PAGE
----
Wild Facet: Insect IDs – The Martha’s Winery Instances

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Twenty years ago it would have been almost impossible for an amateur naturalist like me to study insects successfully. However, some groups – butterflies and dragonflies, for example – were obvious and charismatic enough to make usable field guides. For the vast majority of insects, however, the basic act of identification required the use of daunting scientific keys.

These so-called “dichotomous keys” guide you through a series of yes-or-no questions, with each question focusing on a more precise identification. There is nothing magical about the process; In fact, it’s dead easy and objective. However, it does require a detailed understanding of the anatomy of the insect you are trying to identify. And it generally requires a dead sample to examine and a microscope to look at.

Yes or no: does the anepimeron have a long bristle that extends posteriorly beyond the center of the lower caliper? Not many amateurs then or now have the patience or background knowledge to answer such questions! And until recently, scientific keys were difficult to find and accessible, even if you really wanted to use one.

However, a number of interrelated changes have made identification a lot easier since then. The internet, and especially social media, have enabled casual naturalists to communicate with world-class experts. A huge amount of information about insect ID has been accumulated on public websites, from photo databases to digital versions of dichotomous keys. Digital photography has made it possible for beginners to capture breathtaking images of tiny invertebrates. There are even apps and algorithms that can automatically identify wildlife photos even if the user has no knowledge at all (the iNaturalist.org website is a good example).

A personal experience shows how modern technology uses an observer’s personal knowledge. A few years ago, in December, I photographed a tiny fly in a window of our house. As I looked at the photos, I saw an elongated fly the size of a grain of rice with a small round head, short antennae, and a series of well-developed bristles along the leading edge of the wing. The fly’s overall appearance excluded many of the major branches of the order Diptera; By scrolling through my favorite identification site, Bugguide.net, I came to the conclusion that this fly belongs to the Heleomyzidae family (a classic characteristic of this family is the presence of those wing-edge bristles).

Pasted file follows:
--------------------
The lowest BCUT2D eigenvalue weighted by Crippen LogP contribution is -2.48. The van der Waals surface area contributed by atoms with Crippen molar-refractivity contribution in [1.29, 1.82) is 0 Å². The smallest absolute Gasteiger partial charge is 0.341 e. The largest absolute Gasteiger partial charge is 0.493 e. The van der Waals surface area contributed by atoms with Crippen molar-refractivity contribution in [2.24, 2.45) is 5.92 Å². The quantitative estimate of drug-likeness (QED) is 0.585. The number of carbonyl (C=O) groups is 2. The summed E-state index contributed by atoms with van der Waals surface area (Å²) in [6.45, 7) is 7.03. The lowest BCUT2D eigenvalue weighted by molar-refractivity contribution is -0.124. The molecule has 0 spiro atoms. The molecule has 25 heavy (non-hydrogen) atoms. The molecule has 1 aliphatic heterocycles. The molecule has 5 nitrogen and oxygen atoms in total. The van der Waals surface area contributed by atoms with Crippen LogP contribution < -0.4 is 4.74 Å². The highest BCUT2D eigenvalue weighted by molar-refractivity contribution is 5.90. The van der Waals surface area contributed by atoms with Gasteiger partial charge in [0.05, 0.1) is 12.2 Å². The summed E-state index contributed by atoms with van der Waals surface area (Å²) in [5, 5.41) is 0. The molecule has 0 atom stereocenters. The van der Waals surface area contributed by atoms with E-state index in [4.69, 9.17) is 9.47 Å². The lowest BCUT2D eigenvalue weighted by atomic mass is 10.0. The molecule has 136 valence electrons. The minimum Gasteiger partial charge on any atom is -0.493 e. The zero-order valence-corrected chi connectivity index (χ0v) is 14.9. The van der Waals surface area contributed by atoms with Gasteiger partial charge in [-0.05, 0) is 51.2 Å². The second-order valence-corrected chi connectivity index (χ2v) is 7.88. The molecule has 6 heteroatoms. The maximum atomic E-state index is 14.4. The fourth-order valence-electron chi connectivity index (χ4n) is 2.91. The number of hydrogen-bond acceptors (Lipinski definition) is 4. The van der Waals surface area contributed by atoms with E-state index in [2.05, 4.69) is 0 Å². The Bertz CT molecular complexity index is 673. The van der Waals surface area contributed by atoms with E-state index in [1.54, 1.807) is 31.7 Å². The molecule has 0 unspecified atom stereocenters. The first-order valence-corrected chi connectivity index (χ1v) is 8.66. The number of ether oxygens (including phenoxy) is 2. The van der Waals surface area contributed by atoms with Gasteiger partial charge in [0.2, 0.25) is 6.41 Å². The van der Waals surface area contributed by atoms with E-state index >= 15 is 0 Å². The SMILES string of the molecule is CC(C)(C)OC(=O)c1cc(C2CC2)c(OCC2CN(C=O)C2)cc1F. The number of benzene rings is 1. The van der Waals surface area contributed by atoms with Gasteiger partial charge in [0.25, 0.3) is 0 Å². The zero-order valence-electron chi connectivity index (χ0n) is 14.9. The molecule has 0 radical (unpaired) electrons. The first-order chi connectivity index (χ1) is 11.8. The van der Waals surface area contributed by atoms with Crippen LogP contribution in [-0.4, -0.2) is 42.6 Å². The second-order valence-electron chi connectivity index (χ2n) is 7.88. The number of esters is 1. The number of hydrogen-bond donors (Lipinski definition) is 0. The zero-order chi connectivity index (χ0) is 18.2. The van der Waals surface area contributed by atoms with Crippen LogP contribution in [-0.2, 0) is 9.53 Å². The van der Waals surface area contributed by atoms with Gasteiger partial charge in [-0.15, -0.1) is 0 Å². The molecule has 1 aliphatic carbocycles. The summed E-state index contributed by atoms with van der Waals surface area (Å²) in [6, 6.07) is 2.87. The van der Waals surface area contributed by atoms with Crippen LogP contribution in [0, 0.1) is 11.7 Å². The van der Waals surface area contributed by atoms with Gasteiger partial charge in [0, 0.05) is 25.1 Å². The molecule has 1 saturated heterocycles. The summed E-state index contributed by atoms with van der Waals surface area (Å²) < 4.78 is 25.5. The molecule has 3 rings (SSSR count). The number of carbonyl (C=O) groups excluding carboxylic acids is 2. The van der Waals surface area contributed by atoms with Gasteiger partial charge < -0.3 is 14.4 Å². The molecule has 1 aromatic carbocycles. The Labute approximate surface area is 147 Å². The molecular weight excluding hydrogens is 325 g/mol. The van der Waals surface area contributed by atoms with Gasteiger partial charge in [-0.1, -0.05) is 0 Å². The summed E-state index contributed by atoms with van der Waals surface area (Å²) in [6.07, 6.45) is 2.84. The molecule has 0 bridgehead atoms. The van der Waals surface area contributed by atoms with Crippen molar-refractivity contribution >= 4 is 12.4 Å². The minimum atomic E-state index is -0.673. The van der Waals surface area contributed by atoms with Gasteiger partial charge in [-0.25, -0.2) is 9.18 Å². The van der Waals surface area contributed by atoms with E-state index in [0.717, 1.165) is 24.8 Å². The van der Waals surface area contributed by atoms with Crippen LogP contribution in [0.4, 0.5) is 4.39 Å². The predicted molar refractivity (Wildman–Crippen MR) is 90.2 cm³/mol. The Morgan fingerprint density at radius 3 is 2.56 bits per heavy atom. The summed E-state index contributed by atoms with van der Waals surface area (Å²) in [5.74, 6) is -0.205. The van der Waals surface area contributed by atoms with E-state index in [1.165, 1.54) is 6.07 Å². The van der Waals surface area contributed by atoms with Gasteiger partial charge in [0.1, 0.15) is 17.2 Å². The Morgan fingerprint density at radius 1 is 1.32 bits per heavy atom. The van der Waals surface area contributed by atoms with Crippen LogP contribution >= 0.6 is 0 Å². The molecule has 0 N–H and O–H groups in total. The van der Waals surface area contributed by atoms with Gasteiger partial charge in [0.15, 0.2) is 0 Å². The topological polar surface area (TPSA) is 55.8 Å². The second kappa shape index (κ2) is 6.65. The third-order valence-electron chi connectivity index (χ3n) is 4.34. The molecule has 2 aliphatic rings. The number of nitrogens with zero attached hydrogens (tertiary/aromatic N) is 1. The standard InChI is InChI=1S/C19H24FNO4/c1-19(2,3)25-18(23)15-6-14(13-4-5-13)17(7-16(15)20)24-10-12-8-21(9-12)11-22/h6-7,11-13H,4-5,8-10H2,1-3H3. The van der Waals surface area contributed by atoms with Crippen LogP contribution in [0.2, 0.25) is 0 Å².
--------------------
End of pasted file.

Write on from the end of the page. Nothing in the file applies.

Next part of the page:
I browsed through Bugguide’s photo archive and found a good match for my fly in the genus Orbellia. I posted the photo on Facebook with my temporary ID. Within hours, a Facebook friend in Europe who happens to be an authority on Heleomyzidae confirmed the ID. Kind! I had identified my fly down to the genus level.

Fast forward to this past December when I photographed another, similar fly, also on the inside of a window. I remembered my previous experiences and compared the new fly photos with the old ones. I came to the conclusion that I had another Orbellia in my hands. But the legs of the first Orbellia were yellow and the legs of the second were black. I knew leg color could be important in identifying flies, so I suspected I had photos of two species of Orbellia.

I went back to Bugguide.net, where I read the following about the genus Orbellia: “Probably only two species in North America, Barbata with mostly yellow legs and Petersoni with mostly dark legs.” Immediately I had firmly identified two species in an obscure family of flies!

I think I can partially appreciate this achievement. I noticed the flies in the first place and was able to take decent photos. And thanks to previous work, I knew enough to spot the flies, at least at the family level, and was smart enough to notice the different leg colors. But my minimal knowledge has been enormously expanded by easy access to scientific experts and the existence of a huge, well-curated collection of past flight records.

I realize that flies are not for everyone. However, if you are interested in biodiversity, each species is important. (And if you’re reading this column, you are probably interested in SOME species of wildlife!) The situation I described here for the fly passport applies to any other form of living thing. Advances in knowledge and technology have fundamentally changed the game so that even beginners can successfully learn about obscure organisms and, importantly, feed information back into the system, making it even more powerful.

Of course, the process is not effortless. And some identifications still require absurd scientific knowledge. Sometimes, when working from photos, you can only assign one insect to a family or genus. But we are in the age of “Citizen Science”. Barriers that prevented wildlife study a few years ago are collapsing, making anyone interested and a cell phone camera a contributing member of the scientific community. It is a beautiful thing.